“It is good that you have industry, son,” Gudrid said severely. “But do not lower yourself like that. Your men will lose respect for you.”
“This is not Norway, mother,” he had said, patting her face gently. “All men must work here.”
Eyrbyggja Saga is not one of the very best Icelandic sagas, in the eyes of critics, but it’s definitely one of the top second-rankers. Aside from other points of interest, it intersects in several ways with Laxdaela Saga, helping to paint one of the broader narrative panoramas in the genre. It largely concerns itself with a long-running conflict between the two chieftain-priests (called gothis here), Snorri and Arnkel. You may recall Snorri the Chieftain as a character in my novel West Oversea.
Author Jeff Janoda has done a creditable job of turning one portion of Eyrbyggja Saga into a modern novel in Saga. By and large I’d say he’s made an artistic success of it, though he messes up his historical details now and then.
The story begins with Ulfar, a freedman (former slave) under the protection of the sons of Thorbrand, who are rather hostile neighbors to the gothi Arnkel (they are Thingmen of Snorri’s). Ulfar’s best friend Thorgils is one of Arnkel’s chief men (author Janoda does a good job showing how relationships and loyalties get entangled). It is Ulfar’s misfortune to own a farm that Arnkel wants, and to have a wife that every man wants.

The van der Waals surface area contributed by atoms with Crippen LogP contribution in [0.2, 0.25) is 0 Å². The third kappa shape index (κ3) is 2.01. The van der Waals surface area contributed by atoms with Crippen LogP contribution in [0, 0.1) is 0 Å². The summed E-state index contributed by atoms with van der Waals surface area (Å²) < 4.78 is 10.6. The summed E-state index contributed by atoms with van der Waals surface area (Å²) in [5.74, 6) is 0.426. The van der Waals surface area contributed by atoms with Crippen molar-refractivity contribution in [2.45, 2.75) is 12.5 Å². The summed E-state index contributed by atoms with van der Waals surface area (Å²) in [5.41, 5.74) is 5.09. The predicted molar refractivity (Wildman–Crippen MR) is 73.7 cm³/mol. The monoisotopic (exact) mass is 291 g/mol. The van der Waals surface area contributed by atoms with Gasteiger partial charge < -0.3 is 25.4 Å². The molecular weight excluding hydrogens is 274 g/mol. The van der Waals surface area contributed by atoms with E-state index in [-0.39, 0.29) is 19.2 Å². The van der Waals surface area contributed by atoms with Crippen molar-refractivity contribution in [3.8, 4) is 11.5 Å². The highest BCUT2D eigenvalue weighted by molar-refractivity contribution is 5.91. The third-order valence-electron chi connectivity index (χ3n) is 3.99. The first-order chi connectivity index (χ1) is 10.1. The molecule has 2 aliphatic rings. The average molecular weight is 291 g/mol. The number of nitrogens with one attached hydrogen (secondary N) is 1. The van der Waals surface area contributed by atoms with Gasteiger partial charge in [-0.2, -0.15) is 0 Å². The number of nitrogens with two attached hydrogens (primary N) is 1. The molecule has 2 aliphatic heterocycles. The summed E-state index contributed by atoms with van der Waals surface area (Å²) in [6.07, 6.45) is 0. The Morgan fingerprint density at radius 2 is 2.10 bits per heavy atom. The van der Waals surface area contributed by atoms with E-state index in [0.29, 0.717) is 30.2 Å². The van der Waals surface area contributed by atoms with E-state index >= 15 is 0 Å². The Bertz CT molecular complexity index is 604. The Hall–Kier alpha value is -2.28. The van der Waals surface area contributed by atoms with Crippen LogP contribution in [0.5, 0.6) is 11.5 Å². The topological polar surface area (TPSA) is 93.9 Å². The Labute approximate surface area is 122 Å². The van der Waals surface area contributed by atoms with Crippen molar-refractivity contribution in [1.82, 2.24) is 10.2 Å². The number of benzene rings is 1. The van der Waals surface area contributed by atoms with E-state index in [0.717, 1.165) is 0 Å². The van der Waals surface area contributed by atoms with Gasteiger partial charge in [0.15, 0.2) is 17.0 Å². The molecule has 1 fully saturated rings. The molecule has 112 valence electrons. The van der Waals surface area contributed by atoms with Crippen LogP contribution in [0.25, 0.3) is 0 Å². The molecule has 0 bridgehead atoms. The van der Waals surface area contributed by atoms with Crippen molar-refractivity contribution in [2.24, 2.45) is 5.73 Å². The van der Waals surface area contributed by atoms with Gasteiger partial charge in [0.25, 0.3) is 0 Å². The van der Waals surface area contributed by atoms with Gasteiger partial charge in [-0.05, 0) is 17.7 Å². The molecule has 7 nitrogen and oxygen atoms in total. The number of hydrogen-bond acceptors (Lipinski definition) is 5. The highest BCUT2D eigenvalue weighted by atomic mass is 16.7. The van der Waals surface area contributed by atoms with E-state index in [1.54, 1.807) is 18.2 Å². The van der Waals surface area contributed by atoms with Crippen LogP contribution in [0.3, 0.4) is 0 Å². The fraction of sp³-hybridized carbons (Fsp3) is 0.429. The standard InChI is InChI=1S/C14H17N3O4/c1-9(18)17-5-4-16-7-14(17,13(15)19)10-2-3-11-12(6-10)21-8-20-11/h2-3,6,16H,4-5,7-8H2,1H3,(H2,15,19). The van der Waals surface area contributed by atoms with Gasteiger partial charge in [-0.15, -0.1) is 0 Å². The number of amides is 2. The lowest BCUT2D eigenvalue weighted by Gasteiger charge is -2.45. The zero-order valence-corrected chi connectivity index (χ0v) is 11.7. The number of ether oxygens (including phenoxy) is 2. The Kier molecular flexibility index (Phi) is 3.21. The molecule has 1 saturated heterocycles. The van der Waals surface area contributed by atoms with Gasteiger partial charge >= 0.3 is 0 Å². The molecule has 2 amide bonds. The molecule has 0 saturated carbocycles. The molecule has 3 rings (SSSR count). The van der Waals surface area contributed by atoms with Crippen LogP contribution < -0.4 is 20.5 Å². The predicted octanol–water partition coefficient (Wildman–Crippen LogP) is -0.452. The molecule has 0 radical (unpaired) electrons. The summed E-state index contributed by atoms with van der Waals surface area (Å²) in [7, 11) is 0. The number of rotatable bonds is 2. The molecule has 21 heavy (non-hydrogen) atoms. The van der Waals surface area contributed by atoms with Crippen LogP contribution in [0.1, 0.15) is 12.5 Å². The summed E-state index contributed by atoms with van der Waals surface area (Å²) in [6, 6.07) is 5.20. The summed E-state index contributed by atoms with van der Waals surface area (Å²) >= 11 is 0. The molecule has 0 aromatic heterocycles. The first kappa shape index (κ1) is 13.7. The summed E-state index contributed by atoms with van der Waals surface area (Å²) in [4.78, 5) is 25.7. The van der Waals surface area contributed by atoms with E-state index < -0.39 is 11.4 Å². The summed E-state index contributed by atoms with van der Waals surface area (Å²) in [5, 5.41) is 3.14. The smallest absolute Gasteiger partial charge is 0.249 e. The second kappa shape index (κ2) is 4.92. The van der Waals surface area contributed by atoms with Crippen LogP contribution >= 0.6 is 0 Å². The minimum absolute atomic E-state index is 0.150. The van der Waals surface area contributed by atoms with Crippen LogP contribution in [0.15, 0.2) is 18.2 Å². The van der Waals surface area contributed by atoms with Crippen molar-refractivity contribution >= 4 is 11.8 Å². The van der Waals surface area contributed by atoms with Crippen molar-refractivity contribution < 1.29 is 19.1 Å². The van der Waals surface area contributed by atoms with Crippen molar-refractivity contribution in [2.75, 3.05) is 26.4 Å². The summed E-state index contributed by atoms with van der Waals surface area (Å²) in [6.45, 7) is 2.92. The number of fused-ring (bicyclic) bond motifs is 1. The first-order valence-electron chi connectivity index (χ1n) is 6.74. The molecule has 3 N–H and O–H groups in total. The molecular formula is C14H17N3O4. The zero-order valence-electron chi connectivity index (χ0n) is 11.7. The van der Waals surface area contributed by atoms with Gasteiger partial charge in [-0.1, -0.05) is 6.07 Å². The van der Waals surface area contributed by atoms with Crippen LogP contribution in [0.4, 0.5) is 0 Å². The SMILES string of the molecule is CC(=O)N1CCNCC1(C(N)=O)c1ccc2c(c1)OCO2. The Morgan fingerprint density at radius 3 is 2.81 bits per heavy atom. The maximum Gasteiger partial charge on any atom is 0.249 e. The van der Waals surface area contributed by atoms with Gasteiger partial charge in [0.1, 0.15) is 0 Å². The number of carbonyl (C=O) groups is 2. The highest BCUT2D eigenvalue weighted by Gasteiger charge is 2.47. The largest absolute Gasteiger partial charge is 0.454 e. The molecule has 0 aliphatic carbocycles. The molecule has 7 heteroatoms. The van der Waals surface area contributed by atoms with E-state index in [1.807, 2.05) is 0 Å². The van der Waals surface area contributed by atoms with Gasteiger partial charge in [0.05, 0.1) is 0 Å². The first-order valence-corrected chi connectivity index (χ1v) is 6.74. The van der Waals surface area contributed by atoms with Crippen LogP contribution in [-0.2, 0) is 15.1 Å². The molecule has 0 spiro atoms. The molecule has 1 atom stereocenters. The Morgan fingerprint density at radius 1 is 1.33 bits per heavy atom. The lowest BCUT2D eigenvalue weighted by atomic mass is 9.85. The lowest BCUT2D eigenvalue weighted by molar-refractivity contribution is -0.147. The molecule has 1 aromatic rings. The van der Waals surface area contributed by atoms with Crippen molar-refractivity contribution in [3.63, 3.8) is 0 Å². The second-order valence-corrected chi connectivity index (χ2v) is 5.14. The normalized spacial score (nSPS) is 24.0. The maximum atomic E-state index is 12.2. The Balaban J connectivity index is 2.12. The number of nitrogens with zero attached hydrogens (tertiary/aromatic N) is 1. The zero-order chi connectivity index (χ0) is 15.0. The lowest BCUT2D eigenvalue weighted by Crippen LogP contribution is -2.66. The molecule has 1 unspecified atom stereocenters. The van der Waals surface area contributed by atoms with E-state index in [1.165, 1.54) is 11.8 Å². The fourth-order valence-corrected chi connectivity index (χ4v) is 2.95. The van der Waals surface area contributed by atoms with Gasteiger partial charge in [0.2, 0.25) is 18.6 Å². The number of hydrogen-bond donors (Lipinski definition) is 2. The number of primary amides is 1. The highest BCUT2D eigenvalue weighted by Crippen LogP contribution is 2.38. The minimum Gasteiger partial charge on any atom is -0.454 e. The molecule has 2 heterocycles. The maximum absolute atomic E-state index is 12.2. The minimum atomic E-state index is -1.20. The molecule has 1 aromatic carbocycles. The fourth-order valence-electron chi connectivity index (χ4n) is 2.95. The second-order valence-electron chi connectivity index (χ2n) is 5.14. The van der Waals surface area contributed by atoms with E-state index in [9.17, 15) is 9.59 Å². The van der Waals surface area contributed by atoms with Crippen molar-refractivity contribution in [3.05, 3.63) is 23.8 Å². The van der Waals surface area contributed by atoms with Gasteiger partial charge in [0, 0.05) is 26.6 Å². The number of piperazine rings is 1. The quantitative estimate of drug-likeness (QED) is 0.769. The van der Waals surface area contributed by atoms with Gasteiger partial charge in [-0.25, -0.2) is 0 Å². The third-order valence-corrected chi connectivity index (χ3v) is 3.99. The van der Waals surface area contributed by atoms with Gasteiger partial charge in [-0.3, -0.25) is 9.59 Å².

After Ulfar goes out of the story (as the saga would say), the focus moves to his friend Thorgils, whose relationship with Arnkel is threatened by his own conscience – though trying to transfer his loyalty to Snorri only makes things worse.
It’s all quite tragic, in the saga style. The characters are complex and hard to categorize morally. I was particularly impressed with the way author Janoda made the heathens’ belief in the elves comprehensible – the supernatural saga elements are presented in a modern way, but with plausibility and no condescension.
Nitpicker that I am, I was annoyed by some failures in research. The author has trouble spelling Norse names – Hauk becomes Hawk, Haflidi becomes Hafildi. He speaks of Iceland as the Island – which is right but wrong. It’s spelled Island in Scandinavian languages, but that still means Ice-Land.
I suspect the author has read Daniel Serra’s An Early Meal (I’ve met Serra, by the way, though I’ve never sprung for his book, which I do want). But he doesn’t know much about Viking fighting – he thinks swords were stabbing weapons. And he makes the common movie mistake of giving them lots of leather clothing. With pockets, which (I say it sadly as a reenactor) they never had. He also doesn’t know how a Viking tent was constructed.
Still l found Saga a successful novel, all in all, though grim. It started a little slow but had me riveted by the end.
Recommended, with cautions for language and disturbing scenes.